California Gold Rush Expansion

There were so many immigrants moving to California during the Gold Rush, from the East Coast and other countries, that the population of San Francisco grew from 1,000 to 20,000 in two years. Can you imagine the construction and the need for sanitation, food, and medical practitioners? Teachers?

The Harvard University Library Open Collections has photos you can study, quite closely, for your own research into the period, as well as digitized newspaper and magazine articles, passenger lists, maps, and more.

At the foot of the Big Tree, Grant National Park

For instance, Hunting for Gold, by William Downie, shares his personal recollections of hunting for gold from California to Alaska.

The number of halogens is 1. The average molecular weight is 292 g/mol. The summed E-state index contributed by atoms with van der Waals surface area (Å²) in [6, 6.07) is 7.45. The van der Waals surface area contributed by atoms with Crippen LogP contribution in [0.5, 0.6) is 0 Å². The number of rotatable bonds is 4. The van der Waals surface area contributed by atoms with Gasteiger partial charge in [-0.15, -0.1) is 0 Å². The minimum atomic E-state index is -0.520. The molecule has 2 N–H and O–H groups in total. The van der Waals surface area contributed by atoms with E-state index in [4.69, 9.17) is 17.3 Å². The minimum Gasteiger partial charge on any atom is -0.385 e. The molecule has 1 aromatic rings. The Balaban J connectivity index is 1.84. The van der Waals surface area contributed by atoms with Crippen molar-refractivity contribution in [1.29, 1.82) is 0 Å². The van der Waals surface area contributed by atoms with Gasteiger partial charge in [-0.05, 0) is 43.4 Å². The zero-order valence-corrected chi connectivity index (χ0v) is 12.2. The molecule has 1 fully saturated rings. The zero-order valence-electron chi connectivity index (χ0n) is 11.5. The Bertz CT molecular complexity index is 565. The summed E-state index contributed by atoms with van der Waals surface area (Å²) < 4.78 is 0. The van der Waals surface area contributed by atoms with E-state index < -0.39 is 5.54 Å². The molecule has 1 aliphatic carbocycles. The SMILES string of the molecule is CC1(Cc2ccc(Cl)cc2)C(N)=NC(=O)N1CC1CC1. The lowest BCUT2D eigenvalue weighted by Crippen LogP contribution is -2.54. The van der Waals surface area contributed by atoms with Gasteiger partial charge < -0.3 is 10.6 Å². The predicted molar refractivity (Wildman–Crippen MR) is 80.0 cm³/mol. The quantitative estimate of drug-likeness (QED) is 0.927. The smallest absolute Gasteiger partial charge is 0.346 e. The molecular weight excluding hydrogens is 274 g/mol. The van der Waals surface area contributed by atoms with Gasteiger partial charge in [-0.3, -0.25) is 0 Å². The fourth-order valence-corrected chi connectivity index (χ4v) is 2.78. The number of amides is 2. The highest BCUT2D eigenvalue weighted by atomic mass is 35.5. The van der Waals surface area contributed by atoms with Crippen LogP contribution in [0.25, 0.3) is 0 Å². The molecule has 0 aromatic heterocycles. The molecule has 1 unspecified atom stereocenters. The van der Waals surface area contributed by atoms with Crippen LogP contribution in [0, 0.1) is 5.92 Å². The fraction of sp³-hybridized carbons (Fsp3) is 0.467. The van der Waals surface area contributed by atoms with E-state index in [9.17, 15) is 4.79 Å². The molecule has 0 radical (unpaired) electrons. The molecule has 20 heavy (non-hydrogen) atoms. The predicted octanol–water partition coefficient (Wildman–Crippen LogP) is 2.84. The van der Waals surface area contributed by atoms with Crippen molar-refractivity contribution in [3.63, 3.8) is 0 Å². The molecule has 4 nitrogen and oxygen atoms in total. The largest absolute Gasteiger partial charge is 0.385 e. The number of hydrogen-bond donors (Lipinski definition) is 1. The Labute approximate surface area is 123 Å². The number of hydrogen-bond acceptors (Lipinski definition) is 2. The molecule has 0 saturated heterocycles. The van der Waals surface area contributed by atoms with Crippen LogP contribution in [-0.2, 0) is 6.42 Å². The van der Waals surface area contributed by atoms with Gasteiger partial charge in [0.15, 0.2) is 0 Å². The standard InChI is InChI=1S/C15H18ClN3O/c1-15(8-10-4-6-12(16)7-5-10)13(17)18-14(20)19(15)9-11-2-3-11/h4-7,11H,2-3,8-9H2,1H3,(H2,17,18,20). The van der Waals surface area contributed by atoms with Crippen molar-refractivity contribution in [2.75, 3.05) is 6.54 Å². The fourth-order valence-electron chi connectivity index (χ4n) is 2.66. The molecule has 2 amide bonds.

Sunset magazine, published by the Southern Pacific Railroad, published “Gold Mining in California,” by Chas. G. Yale, in August, 1899, describing California’s status as the leading gold mining state whose mines in 1899 were still “productive and profitable.” The photo below was published with this article.

Ten Dollars a Day

Ballad of Lucy WhippleMy book, The Ballad of Lucy Whipple, is set in the heyday of the California Gold Rush, in Lucky Diggins, California. When Arvella Whipple moves to this gold mining town to become proprietress of the boarding house, she brings her three children with her. Her oldest, California Morning Whipple, who later renames herself “Lucy,” is the narrator of this story. She resents the move from Massachusetts and wants to return to civilized surroundings. An avid reader, there are few books in this rough-and-tumble town. Will she ever grow used to her new surroundings?